Numerous surveys and reports indicate that mobile devices can be enormous workforce productivity enhancers―with employees voluntarily extending the workplace outside the office. For example, a recent survey conducted by Fierce GovernmentIT and Market Connections found that more than 50% of federal employees achieved five additional hours, weekly, of device-driven productivity, much of which occurred outside the office.
Employees in corporate environments report similar productivity increases― per the 2013 iPass Global Mobile Workforce Report, 75% of mobile workers perform additional work tasks from hotels, airplanes, coffee shops or public transportation. Yet, not all companies―especially small and medium-sized businesses (SMBs) that may be technology challenged―reap the greatest possible productivity gains from mobility.
A number of factors can impede that goal, and one of them surprisingly, may be a shortage of Internet connectivity. Few companies think about the implications of Internet access for mobile workers, other than possibly to warn them against using public, unsecured Wi-Fi hotspots. Yet, connectivity is becoming an impediment to productivity.
Many wireless providers are discontinuing unlimited free data plans in favor of “set allowance” packages for a certain price, forcing workers to be more conservative with their cellular data usage. In BYOD (worker-provided device) scenarios, this situation is especially touchy, because workers may not be willing to give up precious data allowances for work purposes without proper compensation.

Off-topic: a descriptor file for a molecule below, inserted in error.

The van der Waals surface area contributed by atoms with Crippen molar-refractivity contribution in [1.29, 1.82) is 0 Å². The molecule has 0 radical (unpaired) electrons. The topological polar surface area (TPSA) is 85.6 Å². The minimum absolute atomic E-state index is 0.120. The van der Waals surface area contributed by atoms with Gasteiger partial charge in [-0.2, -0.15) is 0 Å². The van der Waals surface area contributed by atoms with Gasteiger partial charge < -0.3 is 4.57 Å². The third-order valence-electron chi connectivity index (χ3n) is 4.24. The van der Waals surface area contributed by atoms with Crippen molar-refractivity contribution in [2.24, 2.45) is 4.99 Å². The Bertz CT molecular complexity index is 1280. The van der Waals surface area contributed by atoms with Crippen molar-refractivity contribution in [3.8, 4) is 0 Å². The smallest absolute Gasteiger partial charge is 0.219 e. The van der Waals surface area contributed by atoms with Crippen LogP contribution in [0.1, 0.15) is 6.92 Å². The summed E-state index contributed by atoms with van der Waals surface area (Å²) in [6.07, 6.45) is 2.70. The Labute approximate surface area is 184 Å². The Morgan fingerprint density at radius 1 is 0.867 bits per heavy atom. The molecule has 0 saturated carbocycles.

Cellular providers encourage smartphone users to access the Internet over Wi-Fi, but access to these networks is far from ubiquitous. In the iPass survey, 41% of workers said a lack of wireless coverage rendered them unproductive for at least 10% of their workday. That equates to 251 lost hours per worker, per year. A whopping 18% said the unavailability of wireless left them unproductive for 25% of their day, or more.
Based on the numbers, it’s likely that this Wi-Fi shortage is happening both inside and outside the office. To neutralize such a productivity threat, SMBs need to provide sufficient Wi-Fi access inside their offices. They also need to ensure workers can access corporate data as needed, via secure Wi-Fi or high-speed cellular Internet connections when they are out of the office―and compensate them for a reasonable amount of the expense. This may sound costly, but as little $20 a month buys a lot of additional Internet access. If SMBs gain one hour a week of productivity from that outlay, it’s more than paid for itself.
The key for SMBs that adopt mobile device strategies is to find that “sweet spot” where maximum productivity, security and cost effectiveness come together. With current technologies and the help of good advisors, achieving that goal isn’t difficult anymore. In coming months, I’ll offer more mobile productivity tips for your consideration. In the meantime, if you’d like to discuss mobility or connectivity issues your firm is experiencing, please give me a call.